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Descending through directories

by Corion (Pope)
on May 30, 2000 at 15:12 UTC ( #15379=note: print w/ replies, xml ) Need Help??


in reply to RE: I don't use glob, I use readdir
in thread Getting a List of Files Via Glob

In your code, you donīt need to re-read the directory to get at the files in the directory - although it would be difficult to "compute" the difference of the array elegantly (well, difficult to me at least). I mostly use the following way, intermixing files and directories :

# Untested code - use at your own risk sub handledirectory { my ($directory) = @_; my ($entry, @direntries); opendir( DIR, $directory ) or die "Canīt read $directory : $!\n"; @direntries = readdir( DIR ) or die "Error reading $directory : $! +\n"; closedir DIR; foreach $entry, @direntries { # File::Spec gives us cross-platform path utilities # and comes with every Perl standard distribution require File::Spec; my $fullpath; # skip current and parent directory entries next if $entry =~ /^\.\.?$/; $fullpath = File::Spec->catfile( $directory, $entry ); if (-d $fullpath ) { &handledirectory($fullpath); } elsif ( -f $fullpath ) { # This second call to stat() (implicit in the "-f") # could be done away by using some other short # variable that does caching, but that would maybe # confuse the readers ... ... do stuff ... } else { # something strange ... }; }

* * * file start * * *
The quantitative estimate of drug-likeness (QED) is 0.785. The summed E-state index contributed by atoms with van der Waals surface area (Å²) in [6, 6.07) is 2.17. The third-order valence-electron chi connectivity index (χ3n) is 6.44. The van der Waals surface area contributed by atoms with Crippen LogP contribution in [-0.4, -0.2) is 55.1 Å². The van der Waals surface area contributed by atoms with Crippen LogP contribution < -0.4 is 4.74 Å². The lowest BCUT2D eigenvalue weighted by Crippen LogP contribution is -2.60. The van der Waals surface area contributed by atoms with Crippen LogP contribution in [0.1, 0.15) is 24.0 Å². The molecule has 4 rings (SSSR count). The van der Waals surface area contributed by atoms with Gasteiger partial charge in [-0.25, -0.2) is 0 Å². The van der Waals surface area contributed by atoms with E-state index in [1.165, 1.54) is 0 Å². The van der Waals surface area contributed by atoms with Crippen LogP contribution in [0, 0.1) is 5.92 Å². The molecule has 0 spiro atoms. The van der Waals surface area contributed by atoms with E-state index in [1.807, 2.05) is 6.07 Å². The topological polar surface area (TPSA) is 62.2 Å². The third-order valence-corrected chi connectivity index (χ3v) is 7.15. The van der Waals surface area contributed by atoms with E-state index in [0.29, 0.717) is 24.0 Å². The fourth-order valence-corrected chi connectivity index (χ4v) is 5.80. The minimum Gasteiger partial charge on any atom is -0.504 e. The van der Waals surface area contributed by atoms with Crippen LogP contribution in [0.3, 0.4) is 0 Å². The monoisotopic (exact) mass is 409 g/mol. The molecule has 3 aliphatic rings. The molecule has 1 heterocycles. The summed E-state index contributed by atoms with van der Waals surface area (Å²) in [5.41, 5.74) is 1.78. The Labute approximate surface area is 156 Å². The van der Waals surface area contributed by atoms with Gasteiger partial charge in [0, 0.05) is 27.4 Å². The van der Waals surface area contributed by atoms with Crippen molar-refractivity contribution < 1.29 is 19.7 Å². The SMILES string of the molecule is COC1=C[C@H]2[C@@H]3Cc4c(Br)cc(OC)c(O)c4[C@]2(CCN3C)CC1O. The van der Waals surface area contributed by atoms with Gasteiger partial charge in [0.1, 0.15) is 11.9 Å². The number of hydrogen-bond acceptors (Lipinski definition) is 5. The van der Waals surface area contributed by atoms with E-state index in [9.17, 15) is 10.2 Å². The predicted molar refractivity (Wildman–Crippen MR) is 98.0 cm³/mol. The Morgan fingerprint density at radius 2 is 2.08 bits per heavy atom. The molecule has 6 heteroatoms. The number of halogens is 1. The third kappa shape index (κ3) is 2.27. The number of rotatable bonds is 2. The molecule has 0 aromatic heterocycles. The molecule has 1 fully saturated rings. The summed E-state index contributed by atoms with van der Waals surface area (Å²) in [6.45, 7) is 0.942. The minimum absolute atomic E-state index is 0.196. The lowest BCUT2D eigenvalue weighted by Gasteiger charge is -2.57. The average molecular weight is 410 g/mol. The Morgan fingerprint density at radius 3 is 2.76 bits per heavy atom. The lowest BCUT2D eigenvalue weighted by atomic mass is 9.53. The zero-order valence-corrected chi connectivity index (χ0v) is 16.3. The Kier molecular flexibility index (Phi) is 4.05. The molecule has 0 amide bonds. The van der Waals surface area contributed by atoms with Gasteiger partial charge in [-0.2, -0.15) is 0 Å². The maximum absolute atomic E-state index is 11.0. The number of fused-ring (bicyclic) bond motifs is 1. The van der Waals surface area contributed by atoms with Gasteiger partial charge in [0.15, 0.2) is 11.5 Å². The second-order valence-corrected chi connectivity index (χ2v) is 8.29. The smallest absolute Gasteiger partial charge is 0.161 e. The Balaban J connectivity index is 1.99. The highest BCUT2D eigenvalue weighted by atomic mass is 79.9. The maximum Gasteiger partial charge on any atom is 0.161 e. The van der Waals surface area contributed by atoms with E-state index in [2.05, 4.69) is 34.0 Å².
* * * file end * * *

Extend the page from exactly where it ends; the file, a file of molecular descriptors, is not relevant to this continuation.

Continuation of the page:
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RE: Descending through directories
by t0mas (Priest) on May 30, 2000 at 17:27 UTC
    The code I posted was to demonstrate a way to recursive call self, not being very useful in itself... ;-)
    There is more than one way to do it. You could rewinddir and readdir again (with a different grep) on the same handle too..
    But I agree that your solution is beautiful.
    Maybe someone could benchmark some testcases.

    /brother t0mas
      I've never used perlfunc:rewinddir() :), and my post wasn't meant as an offence, sorry if I came across that way ...
        No offence taken. I think its a good thing to discuss/show different ways to solve the same problem, and I guess we all have our own toolkits of code snippets that we throw into every program we write.
        Maybe I'll try to benchmark some of the ways when I'll find some time.

        /brother t0mas
        Did some benchmarking today. I really like knowing the most effective way to solve a certain problem and when Corion posted his code above, I got curious. To Corion, I would like to say that this is no "I'm right - you're wrong" kind of thing. I've enjoyed your code (since I love and use eConsole) for a long time, and I really didn't know which of the ways that was most effective, so please don't take this the wrong way.
        If someone else have ideas about this please, give it a shot with your own code.
        I use directory travering quite often so I would really be glad to be able to use the most effective code in my programs.
        Here we go: